Fourth, Alaskans need to accept that natural gas is a commodity, just like corn, soybeans and frozen orange juice. Buyers want the cheapest supply they can find. And they will bargain hard to get it, especially when the market is oversupplied and there is a lot of competition among sellers.

 

Best Advice

The best advice I can give is for Alaskans to just deal with it. Not my line, I stole it. Some Navy SEALS visited the Arizona Diamondbacks’ spring training camp last year to help prepare the team for the losses, injuries and problems that inevitably occur during the six-month baseball season. The SEALS told the players to deal with it, just as the Navy teaches the commandos to deal with whatever comes up.

Deal with the reality that we’re not going to get a Nordstrom price in a WalMart world for natural gas.

Deal with the fact that our natural gas isn’t worth as much as we thought it might be.

Deal with the fact that the market is flooded with competition.

Deal with the fact that Alaska will not get stinkin’ rich off gas as it did oil, but we could live a comfortable, warm life with natural gas.

What can the state do to help convince large, multinational players to commit tens of billions of dollars to an Alaska gas pipeline? To convince buyers to sign contracts?

First, accept the fact that while the Gov. Frank Murkowski administration and the 2004-2006 Stranded Gas Development Act negotiations made “fiscal certainty” a dirty word in Alaska politics, a gas line project still needs fiscal stability. A producer needs stability to negotiate its price in a long-term supply deal.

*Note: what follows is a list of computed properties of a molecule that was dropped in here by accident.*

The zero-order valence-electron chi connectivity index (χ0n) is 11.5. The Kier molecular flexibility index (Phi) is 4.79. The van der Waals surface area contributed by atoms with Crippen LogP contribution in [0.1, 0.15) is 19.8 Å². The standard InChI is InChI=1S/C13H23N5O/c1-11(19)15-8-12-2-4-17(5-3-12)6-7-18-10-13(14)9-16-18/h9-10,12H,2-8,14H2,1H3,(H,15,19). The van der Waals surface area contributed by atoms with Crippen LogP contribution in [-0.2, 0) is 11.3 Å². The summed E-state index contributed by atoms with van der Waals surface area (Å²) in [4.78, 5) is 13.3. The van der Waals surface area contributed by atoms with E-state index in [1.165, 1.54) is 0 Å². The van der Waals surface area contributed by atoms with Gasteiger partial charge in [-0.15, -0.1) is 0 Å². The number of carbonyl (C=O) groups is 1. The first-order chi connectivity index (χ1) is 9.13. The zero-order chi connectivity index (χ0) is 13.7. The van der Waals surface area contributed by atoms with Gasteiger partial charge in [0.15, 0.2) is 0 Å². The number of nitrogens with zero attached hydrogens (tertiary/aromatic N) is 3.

Project Economics

The state could help the project economics several other ways.

An equity investment from the state could help. It would reduce the producers’ risk and could turn a profit for the state. On the negative side, however, it would put the state on the hook for its share of any cost overruns and put the state in the position of regulating something it also owns.

The state also could help by looking at its property taxes.

Under Alaska law, levying property taxes on the steel pipe, project material and equipment would start the year the stuff lands on Alaska soil. The state and municipal property tax bill on a large-volume project could total $1 billion (2010 dollars) during construction, before a single molecule of gas moves down the pipe. Not great for developers’ cash flow. Maybe there is a better answer, one that also would resolve, in advance, the annual tax assessment battles that likely would ensue for the gas line just as they have endured for years on the oil line.

The state could look at making shipping commitments for its royalty share of gas, in effect signing its own long-term contract to use the line, thereby lessening the producers’ risk on the project.

And the state could look at helping finance construction cost overruns. Not pay the bills, but help with the financing if project finances are tight. The state could hold off collecting on its loan until the other project debt is paid off. Sort of like a second mortgage, with deferred payments. This might help keep the pipeline tariff affordable for shippers.

This, of course, is not a complete list of what could help move the gas line project along, but is instead a composite of suggestions for Alaskans to consider if they want to see a gas line built with private dollars; a gas line that would benefit the state; a gas line that faces tough competition for investment dollars and gas sales contracts.

We can deal with it, or we can just complain.

 

About the Author

Larry Persily is Federal Coordinator for Alaska Natural Gas Transportation Projects. Persily, who was appointed by President Barack Obama in December 2009, served almost 10 years with the Alaska Department of Revenue, governor's office and as a legislative aide on oil and gas issues before taking a turn at federal service. He previously worked as a newspaper reporter, editor and owner in Alaska for almost 25 years.

 

This article originally appeared in the May 2012 print edition of Alaska Business Monthly magazine.